Long Beach, CA
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File #: 22-0536    Version: 1 Name: CD2 - BS 1281 and AB 2792
Type: Agenda Item Status: Approved
File created: 5/6/2022 In control: City Council
On agenda: 5/10/2022 Final action: 5/10/2022
Title: Recommendation to request the State Legislation Committee to review and consider supporting SB 1281 and AB 2792; and consider adding an item to the State Legislative Agenda generally advocating for lowering the state cannabis cultivation tax.
Sponsors: COUNCILWOMAN CINDY ALLEN, SECOND DISTRICT, COUNCILMEMBER ROBERTO URANGA, SEVENTH DISTRICT, VICE MAYOR REX RICHARDSON, NINTH DISTRICT
Attachments: 1. 051022-NB-33sr

TITLE

Recommendation to request the State Legislation Committee to review and consider supporting SB 1281 and AB 2792; and consider adding an item to the State Legislative Agenda generally advocating for lowering the state cannabis cultivation tax.

 

DISCUSSION

The Control, Regulate and Tax Adult Use of Marijuana Act (AUMA) established a structure to: regulate the production, sale, and taxation of marijuana products; prevent access by minors; protect public safety, public health, and the environment; and take non-medical marijuana production and sales out of the hands of the illegal market.

 

The tax provisions contained under this framework have proven to be significantly burdensome for legal cannabis operators. Under existing law, the AUMA imposes a weight-based cultivation tax on harvested cannabis that enters the commercial market and a separate 15% excise tax on purchases of cannabis or cannabis products sold in this state. Local taxes are imposed in addition to these state taxes.

 

Currently, the weight-based cultivation tax on harvested cannabis is $161 per pound. This is a flat tax and therefore not proportional to the sales price, meaning that the impact of this tax will vary depending on the market price per pound of cannabis. In cases where the price per pound of cannabis has dropped, this tax is a greater burden on legal cannabis operators, often leading businesses to cut jobs, cut operating costs, or close their doors altogether, accentuating unstable boom and bust cycles in the industry. This tax structure has also inadvertently strengthened the illicit market, as displaced workers and closed cannabis entities seek other, more low-cost avenues for business when prices are low, and only return to legal operations when sustained price growth is seen.

 

SB 1281 would discontinue the imposition of the cultivation tax, would reduce the excise tax to 5%, and would remove the mark-up, which is based on inflation and determined by the California Department of Tax and Fee Administration, from the definition of market price. Similarly, AB 2792, would prohibit the State from including any mark-up amount in the average market price, would reduce the rate of the cannabis excise tax to 8%, and suspend the cultivation tax until July 1, 2025.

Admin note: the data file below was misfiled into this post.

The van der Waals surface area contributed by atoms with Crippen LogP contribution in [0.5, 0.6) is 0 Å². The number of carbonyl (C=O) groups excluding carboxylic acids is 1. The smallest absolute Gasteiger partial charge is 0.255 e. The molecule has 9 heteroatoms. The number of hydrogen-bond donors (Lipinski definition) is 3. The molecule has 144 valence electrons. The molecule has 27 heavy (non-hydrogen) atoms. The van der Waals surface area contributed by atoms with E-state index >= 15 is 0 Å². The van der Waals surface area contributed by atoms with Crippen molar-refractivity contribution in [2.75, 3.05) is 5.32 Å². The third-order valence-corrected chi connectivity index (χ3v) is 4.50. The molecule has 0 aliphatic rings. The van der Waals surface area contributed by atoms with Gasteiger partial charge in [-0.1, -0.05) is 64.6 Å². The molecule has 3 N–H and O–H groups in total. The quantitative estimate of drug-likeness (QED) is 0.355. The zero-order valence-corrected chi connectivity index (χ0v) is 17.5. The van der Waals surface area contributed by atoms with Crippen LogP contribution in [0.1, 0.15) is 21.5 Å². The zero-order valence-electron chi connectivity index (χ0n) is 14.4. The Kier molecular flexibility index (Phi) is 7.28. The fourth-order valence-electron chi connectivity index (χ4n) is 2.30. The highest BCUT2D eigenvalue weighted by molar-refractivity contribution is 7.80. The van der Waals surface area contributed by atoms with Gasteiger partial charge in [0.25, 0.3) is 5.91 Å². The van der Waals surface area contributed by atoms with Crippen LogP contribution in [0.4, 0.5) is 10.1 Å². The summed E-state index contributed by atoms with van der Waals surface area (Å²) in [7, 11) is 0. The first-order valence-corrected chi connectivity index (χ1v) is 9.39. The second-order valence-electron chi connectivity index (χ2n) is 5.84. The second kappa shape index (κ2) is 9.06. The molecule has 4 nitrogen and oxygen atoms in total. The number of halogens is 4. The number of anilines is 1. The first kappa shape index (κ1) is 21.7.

Current taxes make it very difficult for licensed cannabis businesses to turn a profit due to rising operating and regulatory costs. These are significant costs that can exceed 50% in total depending on cannabis price and are cost factors that the illicit market does not face. We all know that consumers of most goods are price-conscious, and some studies have shown a significant majority of customers still operate in the illicit market due to the difference in prices. If legal cannabis businesses struggle to operate, the illicit market will grow stronger and be more pervasive. These bills will help a more viable legal cannabis market compete against the illicit cannabis market, over time crowding it out and increasing good local jobs, government revenues, and community benefits from local business owners thriving.

 

 

This matter was reviewed by Grace H. Yoon on May 5, 2022.

 

STATEMENT OF URGENCY:

 

Approval of this recommendation is urgent to ensure the City of Long Beach demonstrates strong support for lowering the cannabis cultivation tax as the California legislature discusses SB1281, AB 2792, and future related items.

 

FISCAL IMPACT

This recommendation requests the State Legislation Committee to consider supporting SB 1281 and AB 2792, and add an item advocating for lowering the state cannabis cultivation tax onto the committee agenda. The requested action is anticipated to have a minimal impact on staff hours beyond the budgeted scope of duties and is expected to have a minimal impact on existing City Council priorities.

 

SUGGESTED ACTION

Approve recommendation.

 

 

Respectfully Submitted,

CINDY ALLEN, COUNCILWOMAN

FIRST DISTRICT

 

ROBERTO URANGA, COUNCILMEMBER

SEVENTH DISTRICT

 

REX RICHARDSON, VICE MAYOR

NINTH DISTRICT

 

 

 

APPROVED:

 

THOMAS B. MODICA

CITY MANAGER